Spk is comprised of a set of shared libraries that implement a package management system and a command line application to interface with that system. The gist of spk is that it executes installation commands for you and records the results. These commands can be anything - from 'touch x' to 'make install'. As the commands are executed, spk interprets what is happening to the filesystem into "records". These records come in three sizes: add, change, and remove. So the basic idea is that after you install a software package, you have a list of files that were added, changed, or removed during the installation. This list goes into the repository under a subdirectory named after the package installed.

Records queue up until you tell spk to process them. They may be applied to a new package or "appended" to an existing package. In either case, the final records list will be in its simplest form - i.e., an "add" followed by a "remove" for the same file is cancelled out, an "add" followed by a "change" is still and "add", a "change" followed by a "remove" is just a "remove", etc.

Spk will also back up changed or removed files during an installation. These get stored in the repository in the packages subdirectory. These files can be restored when the package is uninstalled. Spk should display a warning if files do get archived during an installation.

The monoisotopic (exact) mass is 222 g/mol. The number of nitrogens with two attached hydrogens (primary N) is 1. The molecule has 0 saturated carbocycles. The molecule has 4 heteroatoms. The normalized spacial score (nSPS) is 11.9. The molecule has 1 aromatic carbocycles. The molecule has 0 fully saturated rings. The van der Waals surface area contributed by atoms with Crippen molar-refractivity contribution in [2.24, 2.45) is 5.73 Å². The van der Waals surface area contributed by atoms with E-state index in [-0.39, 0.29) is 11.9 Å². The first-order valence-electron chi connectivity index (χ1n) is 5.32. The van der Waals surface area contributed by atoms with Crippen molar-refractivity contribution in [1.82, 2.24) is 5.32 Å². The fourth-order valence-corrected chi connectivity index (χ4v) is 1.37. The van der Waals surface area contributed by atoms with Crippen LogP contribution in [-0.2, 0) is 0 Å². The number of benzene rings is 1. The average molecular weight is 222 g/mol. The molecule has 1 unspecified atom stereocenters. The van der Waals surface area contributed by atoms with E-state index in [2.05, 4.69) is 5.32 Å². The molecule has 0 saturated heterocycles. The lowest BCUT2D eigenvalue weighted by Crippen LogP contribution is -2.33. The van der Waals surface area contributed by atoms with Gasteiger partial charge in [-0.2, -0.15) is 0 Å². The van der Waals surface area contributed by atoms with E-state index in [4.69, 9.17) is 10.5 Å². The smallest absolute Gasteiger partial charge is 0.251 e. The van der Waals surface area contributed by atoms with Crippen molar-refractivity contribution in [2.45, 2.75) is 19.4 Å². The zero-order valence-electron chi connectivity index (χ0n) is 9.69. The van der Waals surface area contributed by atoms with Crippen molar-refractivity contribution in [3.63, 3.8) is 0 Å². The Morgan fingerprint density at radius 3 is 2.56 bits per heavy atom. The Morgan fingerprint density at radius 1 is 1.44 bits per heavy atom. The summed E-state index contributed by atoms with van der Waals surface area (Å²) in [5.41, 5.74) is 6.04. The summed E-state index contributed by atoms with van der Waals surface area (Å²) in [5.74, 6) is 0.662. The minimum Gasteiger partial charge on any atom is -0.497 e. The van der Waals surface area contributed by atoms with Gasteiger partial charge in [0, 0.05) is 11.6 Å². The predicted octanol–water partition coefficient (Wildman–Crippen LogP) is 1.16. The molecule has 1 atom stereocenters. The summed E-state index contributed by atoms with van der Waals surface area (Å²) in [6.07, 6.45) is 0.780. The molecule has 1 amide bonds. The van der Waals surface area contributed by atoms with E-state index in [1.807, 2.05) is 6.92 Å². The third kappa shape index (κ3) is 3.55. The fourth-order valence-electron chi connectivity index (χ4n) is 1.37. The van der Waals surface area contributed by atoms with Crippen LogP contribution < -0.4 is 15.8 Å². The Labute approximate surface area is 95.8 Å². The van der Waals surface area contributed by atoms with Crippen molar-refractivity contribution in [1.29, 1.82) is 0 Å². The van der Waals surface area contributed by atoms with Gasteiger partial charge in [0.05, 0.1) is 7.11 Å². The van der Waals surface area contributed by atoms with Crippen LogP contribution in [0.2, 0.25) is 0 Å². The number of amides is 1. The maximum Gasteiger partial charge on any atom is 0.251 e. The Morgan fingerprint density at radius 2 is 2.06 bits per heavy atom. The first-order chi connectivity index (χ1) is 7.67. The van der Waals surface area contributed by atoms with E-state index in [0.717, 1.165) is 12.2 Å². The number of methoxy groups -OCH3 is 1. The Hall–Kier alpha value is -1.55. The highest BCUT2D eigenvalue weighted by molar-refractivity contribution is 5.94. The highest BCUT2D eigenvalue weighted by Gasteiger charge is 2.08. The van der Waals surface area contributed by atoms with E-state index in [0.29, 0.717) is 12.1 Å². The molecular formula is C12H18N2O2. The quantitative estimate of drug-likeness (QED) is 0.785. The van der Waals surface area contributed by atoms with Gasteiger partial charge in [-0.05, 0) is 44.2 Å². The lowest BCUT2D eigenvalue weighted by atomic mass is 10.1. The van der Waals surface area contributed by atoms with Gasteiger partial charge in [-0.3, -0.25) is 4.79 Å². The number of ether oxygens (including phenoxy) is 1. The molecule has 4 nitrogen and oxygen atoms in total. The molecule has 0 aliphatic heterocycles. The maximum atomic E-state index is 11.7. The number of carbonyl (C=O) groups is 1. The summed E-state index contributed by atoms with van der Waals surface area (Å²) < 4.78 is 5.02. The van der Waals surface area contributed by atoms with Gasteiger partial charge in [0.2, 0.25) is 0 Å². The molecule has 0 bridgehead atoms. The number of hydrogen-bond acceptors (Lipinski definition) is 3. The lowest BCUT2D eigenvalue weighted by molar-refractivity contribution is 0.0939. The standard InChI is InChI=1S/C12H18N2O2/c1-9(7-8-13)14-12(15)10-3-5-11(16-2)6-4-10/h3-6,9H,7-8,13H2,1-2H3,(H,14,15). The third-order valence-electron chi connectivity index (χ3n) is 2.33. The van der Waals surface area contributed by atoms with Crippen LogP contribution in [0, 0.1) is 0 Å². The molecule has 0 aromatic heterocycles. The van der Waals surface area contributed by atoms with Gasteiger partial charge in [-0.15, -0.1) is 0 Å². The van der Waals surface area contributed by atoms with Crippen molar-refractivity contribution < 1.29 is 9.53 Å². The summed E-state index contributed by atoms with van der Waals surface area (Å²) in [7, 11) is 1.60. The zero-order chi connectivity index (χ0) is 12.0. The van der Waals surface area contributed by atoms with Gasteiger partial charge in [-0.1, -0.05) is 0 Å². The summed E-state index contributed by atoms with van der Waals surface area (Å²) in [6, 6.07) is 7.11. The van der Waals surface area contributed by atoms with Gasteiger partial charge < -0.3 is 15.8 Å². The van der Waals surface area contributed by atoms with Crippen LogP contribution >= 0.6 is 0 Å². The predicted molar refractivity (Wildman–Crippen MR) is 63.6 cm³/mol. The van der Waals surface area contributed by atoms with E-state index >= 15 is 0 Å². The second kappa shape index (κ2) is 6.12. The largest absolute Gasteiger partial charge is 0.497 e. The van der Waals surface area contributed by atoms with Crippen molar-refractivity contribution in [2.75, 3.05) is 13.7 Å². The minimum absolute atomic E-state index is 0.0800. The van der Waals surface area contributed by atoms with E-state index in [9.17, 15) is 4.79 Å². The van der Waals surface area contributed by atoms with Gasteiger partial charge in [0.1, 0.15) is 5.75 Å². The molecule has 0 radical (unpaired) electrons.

Spk allows you to list packages, view their contents, and do other package management things. And if you do a verbose system query - spk will scan the filesystem and list files that are not under package management. (This should probably be a separate option rather than the verbose output of another - I may change that soon.)

Spk uses the configuration file $(sysconfdir)/spk.conf. In it you can turn off file archiving (so you don't have to pass the --no-archive switch) and tell spk to ignore certain files or directories when recording an install and to to ignore certain files or directories when scanning the system for unmanaged files.

Spk works by setting the LD_PRELOAD environment variable before it executes commands. This allows it to overload particular libc functions and thereby keep track of what's happening. Because of this, however, your system's executables that install files (install, mv, cp, ln, etc.) must be dynamically rather than statically linked to libc.

If you have any trouble or you have comments/questions, please email me at <spk@christophercarroll.org>.